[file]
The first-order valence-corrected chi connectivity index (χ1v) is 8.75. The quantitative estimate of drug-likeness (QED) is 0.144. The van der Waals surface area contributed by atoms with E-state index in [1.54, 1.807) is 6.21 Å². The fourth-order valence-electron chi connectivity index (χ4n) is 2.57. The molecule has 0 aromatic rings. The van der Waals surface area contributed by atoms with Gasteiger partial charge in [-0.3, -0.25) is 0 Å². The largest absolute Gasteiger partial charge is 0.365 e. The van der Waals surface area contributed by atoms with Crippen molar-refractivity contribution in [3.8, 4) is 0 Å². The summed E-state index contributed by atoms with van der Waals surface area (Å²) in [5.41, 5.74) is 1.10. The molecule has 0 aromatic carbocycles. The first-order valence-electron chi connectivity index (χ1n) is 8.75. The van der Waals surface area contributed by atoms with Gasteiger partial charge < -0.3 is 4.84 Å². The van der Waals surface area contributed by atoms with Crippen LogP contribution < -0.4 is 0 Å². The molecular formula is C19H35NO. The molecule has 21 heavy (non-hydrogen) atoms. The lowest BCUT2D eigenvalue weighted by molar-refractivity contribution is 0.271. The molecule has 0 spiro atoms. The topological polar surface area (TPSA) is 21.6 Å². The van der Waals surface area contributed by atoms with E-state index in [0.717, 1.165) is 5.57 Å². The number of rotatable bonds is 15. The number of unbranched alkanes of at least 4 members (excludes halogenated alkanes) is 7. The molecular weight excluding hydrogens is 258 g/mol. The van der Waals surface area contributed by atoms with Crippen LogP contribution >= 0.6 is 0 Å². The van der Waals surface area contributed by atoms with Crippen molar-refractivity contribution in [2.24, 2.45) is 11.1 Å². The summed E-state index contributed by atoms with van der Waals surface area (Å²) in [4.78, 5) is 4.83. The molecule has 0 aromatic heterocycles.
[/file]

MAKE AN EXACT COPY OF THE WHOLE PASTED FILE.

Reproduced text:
The first-order valence-corrected chi connectivity index (χ1v) is 8.75. The quantitative estimate of drug-likeness (QED) is 0.144. The van der Waals surface area contributed by atoms with E-state index in [1.54, 1.807) is 6.21 Å². The fourth-order valence-electron chi connectivity index (χ4n) is 2.57. The molecule has 0 aromatic rings. The van der Waals surface area contributed by atoms with Gasteiger partial charge in [-0.3, -0.25) is 0 Å². The largest absolute Gasteiger partial charge is 0.365 e. The van der Waals surface area contributed by atoms with Crippen molar-refractivity contribution in [3.8, 4) is 0 Å². The summed E-state index contributed by atoms with van der Waals surface area (Å²) in [5.41, 5.74) is 1.10. The molecule has 0 aromatic carbocycles. The first-order valence-electron chi connectivity index (χ1n) is 8.75. The van der Waals surface area contributed by atoms with Gasteiger partial charge < -0.3 is 4.84 Å². The van der Waals surface area contributed by atoms with Crippen LogP contribution < -0.4 is 0 Å². The molecular formula is C19H35NO. The molecule has 21 heavy (non-hydrogen) atoms. The lowest BCUT2D eigenvalue weighted by molar-refractivity contribution is 0.271. The molecule has 0 spiro atoms. The topological polar surface area (TPSA) is 21.6 Å². The van der Waals surface area contributed by atoms with E-state index in [0.717, 1.165) is 5.57 Å². The number of rotatable bonds is 15. The number of unbranched alkanes of at least 4 members (excludes halogenated alkanes) is 7. The molecular weight excluding hydrogens is 258 g/mol. The van der Waals surface area contributed by atoms with Crippen LogP contribution >= 0.6 is 0 Å². The van der Waals surface area contributed by atoms with Crippen molar-refractivity contribution in [2.24, 2.45) is 11.1 Å². The summed E-state index contributed by atoms with van der Waals surface area (Å²) in [4.78, 5) is 4.83. The molecule has 0 aromatic heterocycles.